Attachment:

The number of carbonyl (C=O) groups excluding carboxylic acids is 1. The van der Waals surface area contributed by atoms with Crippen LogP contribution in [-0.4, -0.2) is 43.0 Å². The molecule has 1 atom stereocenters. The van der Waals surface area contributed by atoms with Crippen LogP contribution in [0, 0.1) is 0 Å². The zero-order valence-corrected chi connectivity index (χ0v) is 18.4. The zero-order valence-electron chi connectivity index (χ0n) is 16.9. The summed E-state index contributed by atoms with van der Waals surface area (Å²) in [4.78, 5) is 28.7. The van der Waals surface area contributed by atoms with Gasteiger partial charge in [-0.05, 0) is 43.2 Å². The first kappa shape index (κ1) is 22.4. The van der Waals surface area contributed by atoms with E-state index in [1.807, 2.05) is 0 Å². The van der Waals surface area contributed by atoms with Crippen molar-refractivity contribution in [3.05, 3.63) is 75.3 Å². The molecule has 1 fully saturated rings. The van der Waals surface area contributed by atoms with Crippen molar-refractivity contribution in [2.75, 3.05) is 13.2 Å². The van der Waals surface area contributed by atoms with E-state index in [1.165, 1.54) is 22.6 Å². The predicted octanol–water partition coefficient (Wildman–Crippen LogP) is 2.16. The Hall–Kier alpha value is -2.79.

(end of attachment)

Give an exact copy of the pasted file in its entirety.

The number of carbonyl (C=O) groups excluding carboxylic acids is 1. The van der Waals surface area contributed by atoms with Crippen LogP contribution in [-0.4, -0.2) is 43.0 Å². The molecule has 1 atom stereocenters. The van der Waals surface area contributed by atoms with Crippen LogP contribution in [0, 0.1) is 0 Å². The zero-order valence-corrected chi connectivity index (χ0v) is 18.4. The zero-order valence-electron chi connectivity index (χ0n) is 16.9. The summed E-state index contributed by atoms with van der Waals surface area (Å²) in [4.78, 5) is 28.7. The van der Waals surface area contributed by atoms with Gasteiger partial charge in [-0.05, 0) is 43.2 Å². The first kappa shape index (κ1) is 22.4. The van der Waals surface area contributed by atoms with E-state index in [1.807, 2.05) is 0 Å². The van der Waals surface area contributed by atoms with Crippen molar-refractivity contribution in [3.05, 3.63) is 75.3 Å². The molecule has 1 fully saturated rings. The van der Waals surface area contributed by atoms with Crippen molar-refractivity contribution in [2.75, 3.05) is 13.2 Å². The van der Waals surface area contributed by atoms with E-state index in [1.165, 1.54) is 22.6 Å². The predicted octanol–water partition coefficient (Wildman–Crippen LogP) is 2.16. The Hall–Kier alpha value is -2.79.